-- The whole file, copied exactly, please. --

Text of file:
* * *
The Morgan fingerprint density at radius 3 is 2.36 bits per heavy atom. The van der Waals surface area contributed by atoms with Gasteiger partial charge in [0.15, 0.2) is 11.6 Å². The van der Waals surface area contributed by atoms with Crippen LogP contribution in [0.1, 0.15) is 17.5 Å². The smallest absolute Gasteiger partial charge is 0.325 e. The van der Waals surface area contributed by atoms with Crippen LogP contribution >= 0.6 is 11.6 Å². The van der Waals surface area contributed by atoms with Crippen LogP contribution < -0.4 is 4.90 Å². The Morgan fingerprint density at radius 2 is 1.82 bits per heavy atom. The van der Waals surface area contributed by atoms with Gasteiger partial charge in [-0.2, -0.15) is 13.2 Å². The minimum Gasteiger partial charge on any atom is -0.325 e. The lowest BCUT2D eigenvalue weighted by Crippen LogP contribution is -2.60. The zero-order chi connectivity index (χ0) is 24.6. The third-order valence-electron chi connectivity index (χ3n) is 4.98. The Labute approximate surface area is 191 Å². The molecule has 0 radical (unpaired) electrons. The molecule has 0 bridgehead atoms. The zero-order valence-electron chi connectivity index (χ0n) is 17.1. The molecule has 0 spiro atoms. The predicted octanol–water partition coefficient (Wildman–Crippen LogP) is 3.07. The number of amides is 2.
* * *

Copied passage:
The Morgan fingerprint density at radius 3 is 2.36 bits per heavy atom. The van der Waals surface area contributed by atoms with Gasteiger partial charge in [0.15, 0.2) is 11.6 Å². The van der Waals surface area contributed by atoms with Crippen LogP contribution in [0.1, 0.15) is 17.5 Å². The smallest absolute Gasteiger partial charge is 0.325 e. The van der Waals surface area contributed by atoms with Crippen LogP contribution >= 0.6 is 11.6 Å². The van der Waals surface area contributed by atoms with Crippen LogP contribution < -0.4 is 4.90 Å². The Morgan fingerprint density at radius 2 is 1.82 bits per heavy atom. The van der Waals surface area contributed by atoms with Gasteiger partial charge in [-0.2, -0.15) is 13.2 Å². The minimum Gasteiger partial charge on any atom is -0.325 e. The lowest BCUT2D eigenvalue weighted by Crippen LogP contribution is -2.60. The zero-order chi connectivity index (χ0) is 24.6. The third-order valence-electron chi connectivity index (χ3n) is 4.98. The Labute approximate surface area is 191 Å². The molecule has 0 radical (unpaired) electrons. The molecule has 0 bridgehead atoms. The zero-order valence-electron chi connectivity index (χ0n) is 17.1. The molecule has 0 spiro atoms. The predicted octanol–water partition coefficient (Wildman–Crippen LogP) is 3.07. The number of amides is 2.